Using Social Media to Fight Graft and Governmental Mismanagement
Weibo – China’s Twitter
It’s not easy to be a whistleblower. It’s even harder to be a whistleblower if you are a Chinese high-level official calling out another high-level official, and doing it on social media.
Thousands of Chinese swarmed to a Weibo account on August 12 to view its tweets. The account belongs to Lu Qun, deputy chief of the provincial anti-graft authority in Hunan, a province in southern China. Those tweets publically accused the former and current heads of China’s Food and Drug Administration (CFDA) of corruption.
So what’s so bad about using social media in China to call someone out? Chinese social media has become less of a hotbed for anti-corruption efforts lately, particularly after the September 2013 release of a judicial interpretation providing criminal penalties for the posting of any “rumour” shared 500 times or more online. Lu’s “rumour” has been shared over 10,000 times.
And what’s the “rumour”?
Lu has accused, in over 12 posts, the CFDA’s former head of driving down the price of a Chinese herb called honeysuckle flower by reclassifying it in the 2005 edition of China Pharmacopeia, an industry encyclopedia.
This herb is widely used in Chinese traditional medicine, and Lu maintains that the reclassification of southern-grown honeysuckle flower into a different category from its northern counterpart has strained the finances of millions of plant growers in southern China. Lu has claimed that the change benefited northern sellers, who resold southern-grown honeysuckle as northern-grown honeysuckle, and wrote the damage to the southern flower industry benefited a Shandong-based (northern province) company that “spent huge sums” to facilitate the change. Coincidentally, the former head of the CFDA is from Shandong. Lu also called for the current CFDA director to resign for his seeming disinterest to the claim.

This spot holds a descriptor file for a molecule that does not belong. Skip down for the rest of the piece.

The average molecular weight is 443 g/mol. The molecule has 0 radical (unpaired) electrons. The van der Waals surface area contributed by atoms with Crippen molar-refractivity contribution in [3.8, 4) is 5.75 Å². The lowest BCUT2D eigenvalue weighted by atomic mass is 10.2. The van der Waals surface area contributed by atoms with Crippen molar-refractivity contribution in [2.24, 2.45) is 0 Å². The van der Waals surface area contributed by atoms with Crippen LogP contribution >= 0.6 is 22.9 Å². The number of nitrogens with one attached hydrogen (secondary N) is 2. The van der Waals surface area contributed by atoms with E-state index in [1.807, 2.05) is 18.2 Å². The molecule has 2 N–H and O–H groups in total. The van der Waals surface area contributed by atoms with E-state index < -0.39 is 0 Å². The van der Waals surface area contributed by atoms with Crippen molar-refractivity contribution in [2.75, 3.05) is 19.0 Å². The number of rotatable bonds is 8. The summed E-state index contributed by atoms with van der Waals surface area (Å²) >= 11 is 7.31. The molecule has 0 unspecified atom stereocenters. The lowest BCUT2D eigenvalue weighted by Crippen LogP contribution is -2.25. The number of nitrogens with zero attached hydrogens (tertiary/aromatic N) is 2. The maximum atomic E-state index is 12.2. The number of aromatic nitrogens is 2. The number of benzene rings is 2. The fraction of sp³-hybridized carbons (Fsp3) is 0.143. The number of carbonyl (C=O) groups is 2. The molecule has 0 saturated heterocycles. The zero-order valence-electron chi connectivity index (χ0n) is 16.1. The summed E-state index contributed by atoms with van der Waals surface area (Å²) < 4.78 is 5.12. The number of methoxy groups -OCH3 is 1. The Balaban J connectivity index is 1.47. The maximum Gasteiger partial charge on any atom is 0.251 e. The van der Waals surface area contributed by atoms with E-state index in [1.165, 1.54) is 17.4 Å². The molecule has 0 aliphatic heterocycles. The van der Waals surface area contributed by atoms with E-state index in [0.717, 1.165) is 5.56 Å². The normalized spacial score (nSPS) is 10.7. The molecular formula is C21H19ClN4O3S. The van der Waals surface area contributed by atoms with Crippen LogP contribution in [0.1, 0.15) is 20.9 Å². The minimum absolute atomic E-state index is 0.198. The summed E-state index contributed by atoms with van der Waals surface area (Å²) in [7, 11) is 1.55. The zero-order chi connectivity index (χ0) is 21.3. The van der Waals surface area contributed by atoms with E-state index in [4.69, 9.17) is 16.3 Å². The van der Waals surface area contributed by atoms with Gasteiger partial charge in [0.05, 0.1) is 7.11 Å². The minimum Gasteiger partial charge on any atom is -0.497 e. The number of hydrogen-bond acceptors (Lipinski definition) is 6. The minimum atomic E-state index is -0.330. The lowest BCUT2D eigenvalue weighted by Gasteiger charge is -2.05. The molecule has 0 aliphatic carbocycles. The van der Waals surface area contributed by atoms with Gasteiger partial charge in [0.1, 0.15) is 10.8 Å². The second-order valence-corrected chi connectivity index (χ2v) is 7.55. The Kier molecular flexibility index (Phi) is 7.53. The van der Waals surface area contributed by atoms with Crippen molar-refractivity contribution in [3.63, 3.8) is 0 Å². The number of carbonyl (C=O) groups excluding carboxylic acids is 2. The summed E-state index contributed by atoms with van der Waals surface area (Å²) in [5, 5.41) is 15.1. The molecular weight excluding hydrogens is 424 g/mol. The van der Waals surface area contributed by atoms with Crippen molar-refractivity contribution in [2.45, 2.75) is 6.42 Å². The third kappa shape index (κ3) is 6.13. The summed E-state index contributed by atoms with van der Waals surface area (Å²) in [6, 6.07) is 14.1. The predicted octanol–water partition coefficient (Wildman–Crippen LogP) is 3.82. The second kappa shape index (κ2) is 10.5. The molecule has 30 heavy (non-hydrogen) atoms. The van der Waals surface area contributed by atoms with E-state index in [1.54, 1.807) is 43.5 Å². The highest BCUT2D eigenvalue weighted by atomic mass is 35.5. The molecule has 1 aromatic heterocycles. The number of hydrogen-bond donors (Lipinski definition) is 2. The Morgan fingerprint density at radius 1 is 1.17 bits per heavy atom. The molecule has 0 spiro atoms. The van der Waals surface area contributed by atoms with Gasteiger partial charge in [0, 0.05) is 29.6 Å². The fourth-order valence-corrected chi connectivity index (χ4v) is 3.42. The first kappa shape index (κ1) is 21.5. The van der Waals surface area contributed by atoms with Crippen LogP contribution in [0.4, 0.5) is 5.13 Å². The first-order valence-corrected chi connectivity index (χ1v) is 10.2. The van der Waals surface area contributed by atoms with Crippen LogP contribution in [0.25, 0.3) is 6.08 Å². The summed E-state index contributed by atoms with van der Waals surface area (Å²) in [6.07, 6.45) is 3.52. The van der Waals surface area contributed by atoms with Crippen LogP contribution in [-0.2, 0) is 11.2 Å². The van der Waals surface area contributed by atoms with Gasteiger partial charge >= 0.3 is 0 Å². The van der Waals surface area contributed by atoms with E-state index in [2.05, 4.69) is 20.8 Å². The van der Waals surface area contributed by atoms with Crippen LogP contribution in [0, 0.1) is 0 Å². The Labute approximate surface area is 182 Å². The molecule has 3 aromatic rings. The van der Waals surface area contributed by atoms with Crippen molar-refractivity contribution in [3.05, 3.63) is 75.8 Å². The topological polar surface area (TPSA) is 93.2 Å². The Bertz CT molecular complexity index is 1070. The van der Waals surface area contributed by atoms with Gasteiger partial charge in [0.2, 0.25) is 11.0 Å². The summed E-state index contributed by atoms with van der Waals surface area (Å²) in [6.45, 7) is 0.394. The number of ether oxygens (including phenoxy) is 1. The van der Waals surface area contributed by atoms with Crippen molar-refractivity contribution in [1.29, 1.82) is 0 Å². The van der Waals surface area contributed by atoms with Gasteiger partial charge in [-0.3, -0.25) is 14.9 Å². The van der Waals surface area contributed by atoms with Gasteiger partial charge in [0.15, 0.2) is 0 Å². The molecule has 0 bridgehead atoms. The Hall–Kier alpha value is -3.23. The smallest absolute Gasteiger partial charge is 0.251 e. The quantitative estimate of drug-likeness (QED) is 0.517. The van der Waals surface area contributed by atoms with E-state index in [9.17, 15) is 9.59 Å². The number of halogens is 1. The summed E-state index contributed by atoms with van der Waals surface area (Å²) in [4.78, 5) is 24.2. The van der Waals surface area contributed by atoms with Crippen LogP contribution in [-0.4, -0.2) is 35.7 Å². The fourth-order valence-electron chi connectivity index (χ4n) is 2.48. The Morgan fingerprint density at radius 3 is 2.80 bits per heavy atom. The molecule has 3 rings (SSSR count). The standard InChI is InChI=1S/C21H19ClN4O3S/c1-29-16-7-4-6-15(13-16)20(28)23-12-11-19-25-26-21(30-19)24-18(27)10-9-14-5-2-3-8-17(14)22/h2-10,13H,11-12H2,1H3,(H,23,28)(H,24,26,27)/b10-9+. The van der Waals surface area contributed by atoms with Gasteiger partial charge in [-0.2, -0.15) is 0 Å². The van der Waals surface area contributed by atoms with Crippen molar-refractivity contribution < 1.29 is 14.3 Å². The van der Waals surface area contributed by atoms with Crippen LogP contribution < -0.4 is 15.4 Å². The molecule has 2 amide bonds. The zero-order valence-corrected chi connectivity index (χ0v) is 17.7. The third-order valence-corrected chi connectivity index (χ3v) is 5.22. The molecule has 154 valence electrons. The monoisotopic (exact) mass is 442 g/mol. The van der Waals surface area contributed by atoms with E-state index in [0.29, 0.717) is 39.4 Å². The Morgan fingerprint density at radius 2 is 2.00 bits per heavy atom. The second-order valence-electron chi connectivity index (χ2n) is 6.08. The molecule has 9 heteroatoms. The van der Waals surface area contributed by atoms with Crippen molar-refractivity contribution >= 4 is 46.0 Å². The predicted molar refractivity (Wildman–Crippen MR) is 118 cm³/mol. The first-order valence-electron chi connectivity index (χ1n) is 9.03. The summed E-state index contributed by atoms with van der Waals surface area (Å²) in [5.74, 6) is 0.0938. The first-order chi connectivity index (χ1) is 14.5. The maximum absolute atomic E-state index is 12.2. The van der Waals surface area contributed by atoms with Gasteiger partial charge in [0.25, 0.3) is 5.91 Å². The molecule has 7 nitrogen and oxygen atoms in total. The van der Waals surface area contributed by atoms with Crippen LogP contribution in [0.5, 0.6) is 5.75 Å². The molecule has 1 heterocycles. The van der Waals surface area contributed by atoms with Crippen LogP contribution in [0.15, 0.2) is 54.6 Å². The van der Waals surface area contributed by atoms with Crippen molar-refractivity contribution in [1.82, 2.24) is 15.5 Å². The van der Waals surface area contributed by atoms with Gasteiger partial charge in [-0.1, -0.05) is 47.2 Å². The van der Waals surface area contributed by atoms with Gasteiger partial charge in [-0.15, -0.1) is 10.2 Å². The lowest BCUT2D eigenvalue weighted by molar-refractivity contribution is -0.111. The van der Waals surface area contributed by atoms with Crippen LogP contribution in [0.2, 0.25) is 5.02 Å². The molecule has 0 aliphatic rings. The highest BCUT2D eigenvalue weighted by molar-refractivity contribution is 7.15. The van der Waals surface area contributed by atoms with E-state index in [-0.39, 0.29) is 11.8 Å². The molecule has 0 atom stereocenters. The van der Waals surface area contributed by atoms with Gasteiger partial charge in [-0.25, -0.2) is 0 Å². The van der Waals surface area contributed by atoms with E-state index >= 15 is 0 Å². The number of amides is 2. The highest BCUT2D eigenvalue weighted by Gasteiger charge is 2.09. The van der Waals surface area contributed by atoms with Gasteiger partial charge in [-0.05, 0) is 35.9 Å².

Lu has taken to social media before to fight graft. In October 2011 he took to Weibo to accuse police in one Hunan county of beating migrant workers who had asked for their salaries. He demanded the local party chief resign. In this latest “tweet-athon” of allegations (and evidence to support them), Lu has said that he’s willing to “shoulder all legal responsibility” for his accusations but he’s still going to continue with his fight against the CFDA. As China’s biggest food and drug regulator, CFDA has taken much criticism, recently, for what some call its inadequate oversight of food security in the wake of an ongoing rotten meat scandal at major fast-food supplier Shanghai Husi.
In an interview, Lu said he started paying attention to the honeysuckle flower issue in May 2014 after receiving complaints from officials as well as farmers. Lu does have a bit of high-level support as his interview was quickly syndicated on the website of Peoples’ Daily, a ‘party mouthpiece’. In on-line claims, Lu states that on July 8, he sent a private message to the CFDA’s official Weibo account but got no reply, leading to his decision to go public with his allegations.
Lu’s accusations are on the radar of the ruling Communist Party’s powerful Central Committee of Discipline Inspection (whatever that means – either Lu will be hailed a hero, or a traitor – but he’s willing to carry any blame that comes) which is already probing the CFDA for corruption. Whatever the case, most are not gunning for the downfall of the officials, but rather the confidence that there are officials out there who dare expose corruption at all. Lu’s not worried about it – he’s more concerned about exposing corruption online as a disciplinary official, but he’s also aware that in the future these opportunities are probably few.
This Man Needs a High-Five!
Lu is one gusty fella’ to blow the whistle on governmental mismanagement from a government that perhaps maintains a tighter leash on its activities. We need to start embracing whistleblowers. They don’t blow the whistle for self-gain. They do it in the best interest for everyone else.
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